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Provincial Update: It’s time for a reckoning in our long-term care system.

What we are seeing in Ontario’s long-term care (LTC) system is heart-breaking. COVID-19 has exploited weaknesses that were established decades ago.   

Since the Mike Harris government came to power in 1995, governments in Ontario have given for-profit operators a larger and larger role in LTC. Today, they represent 58 per cent of facilities in Ontario’s LTC sector. 

The consequences of that shift are clear: to maximize profit, most owners run facilities with part-time staff, often at minimum wage. They contract out cleaning and food preparation to companies who do the same. 

Care staff are given impossible workloads, leaving them unable to give residents the hands-on care they need. Residents languish in soiled diapers, or go without showers for days on end. Staff are burned out from the trauma of watching people suffer, and are frequently injured themselves. Many leave the profession. 

Essential care workers become disposable people. Seniors and people with disabilities are hurt, often despite the best efforts of staff. These are the conditions COVID-19 has exploited.

Photo supplied by Joel Harden.

The photo on the left is of Peter Collins. He moved to Carlingview Manor (a for-profit LTC home run by Revera) on April 1, 2020 after spending two months at the Civic Hospital. 

Peter is 68 and lives with dementia. Soon after he moved to Carlingview Manor, his sister Christine was alarmed by several things.  

It was impossible to reach staff caring for her brother. She had given him a cell phone, and was stunned by his daily updates.

Residents were using common areas without any social distancing. A non-verbal resident would wander into Peter’s room constantly looking to steal things. Christine was told there was nothing staff could do given workload issues, and that she “shouldn’t worry.”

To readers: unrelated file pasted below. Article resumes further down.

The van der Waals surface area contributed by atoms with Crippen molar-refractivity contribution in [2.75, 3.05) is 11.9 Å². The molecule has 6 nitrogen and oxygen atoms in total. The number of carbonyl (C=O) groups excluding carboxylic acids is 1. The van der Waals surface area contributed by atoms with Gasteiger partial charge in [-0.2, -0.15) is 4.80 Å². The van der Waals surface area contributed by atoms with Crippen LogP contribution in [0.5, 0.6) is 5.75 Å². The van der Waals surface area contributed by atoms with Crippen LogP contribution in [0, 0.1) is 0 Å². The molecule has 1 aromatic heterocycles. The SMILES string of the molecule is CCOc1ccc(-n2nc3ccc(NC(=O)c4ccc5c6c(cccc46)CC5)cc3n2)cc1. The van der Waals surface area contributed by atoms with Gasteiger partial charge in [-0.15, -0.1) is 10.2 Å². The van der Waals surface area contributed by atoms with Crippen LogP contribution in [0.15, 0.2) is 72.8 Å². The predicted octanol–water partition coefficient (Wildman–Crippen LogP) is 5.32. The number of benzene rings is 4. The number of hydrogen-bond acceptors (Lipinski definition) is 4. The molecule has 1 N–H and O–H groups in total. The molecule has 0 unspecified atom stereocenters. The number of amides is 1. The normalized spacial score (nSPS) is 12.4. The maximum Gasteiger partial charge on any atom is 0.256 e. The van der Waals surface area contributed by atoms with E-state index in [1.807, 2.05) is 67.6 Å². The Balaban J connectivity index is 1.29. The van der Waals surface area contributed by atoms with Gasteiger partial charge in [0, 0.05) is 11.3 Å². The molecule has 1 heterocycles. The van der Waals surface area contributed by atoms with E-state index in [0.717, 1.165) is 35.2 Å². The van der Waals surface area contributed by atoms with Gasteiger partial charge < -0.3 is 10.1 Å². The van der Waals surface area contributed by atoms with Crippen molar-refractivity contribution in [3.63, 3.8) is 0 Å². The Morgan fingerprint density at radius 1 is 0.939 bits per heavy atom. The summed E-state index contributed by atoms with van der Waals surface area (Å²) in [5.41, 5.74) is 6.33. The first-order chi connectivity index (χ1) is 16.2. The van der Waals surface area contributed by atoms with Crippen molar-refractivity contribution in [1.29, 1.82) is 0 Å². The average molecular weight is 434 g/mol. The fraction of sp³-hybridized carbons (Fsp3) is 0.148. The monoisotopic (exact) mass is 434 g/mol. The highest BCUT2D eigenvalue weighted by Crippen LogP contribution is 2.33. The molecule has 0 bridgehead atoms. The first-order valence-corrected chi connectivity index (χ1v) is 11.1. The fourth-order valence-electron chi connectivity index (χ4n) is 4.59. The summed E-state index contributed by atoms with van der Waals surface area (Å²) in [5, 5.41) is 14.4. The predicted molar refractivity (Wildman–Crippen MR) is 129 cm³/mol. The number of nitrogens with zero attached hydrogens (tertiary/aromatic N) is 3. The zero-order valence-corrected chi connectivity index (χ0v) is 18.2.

But on April 22, a resident who tested positive for COVID-19 was taken to hospital. The next day, residents were told to stay in their rooms (a useless order that was impossible to enforce without appropriate levels of staff). 

On April 26, 2020, Peter tested positive for COVID-19. Christine was told the next day, and she urged staff to ensure he takes his puffer medication every six hours. From what she can tell, that isn’t happening. 

Meanwhile, Carlingview Manor has seen a massive outbreak of COVID-19. The facility has 303 beds, and 137 residents have tested positive along with 73 staff. 36 residents have died, and Christine is terrified for her brother’s safety. 

This is well beyond unacceptable, it is catastrophic, and it continues elsewhere. Yesterday, Ontario lost its third worker at a for-profit LTC home in Orleans. And yet, there have been no deaths at Ottawa’s four public nursing homes, and COVID-19 outbreaks are contained. 

If for-profit care homes are unable to protect staff and residents, they must be immediately taken over by the province, and run by public health officials. These officials must ensure that residents and staff are protected, and that staff are fairly compensated for their work. 

It’s time for a reckoning in LTC. The issues that are being so tragically exposed by COVID-19 are not new, they have festered for years despite the pleas of advocates for governments to act. We can never return to normal, where normal meant understaffing, poor pay and inadequate inspections. 

Let this pandemic be the moment where we say enough is enough, we will no longer tolerate an LTC system that compromises the safety and dignity of our elders who built this province. We will no longer tolerate a system that devalues and degrades staff who look after the residents. After COVID-19 let’s end for-profit care, as called for by Andrea Horwath and my colleagues in the Ontario NDP, and ensure that meeting human needs is always the first priority. 


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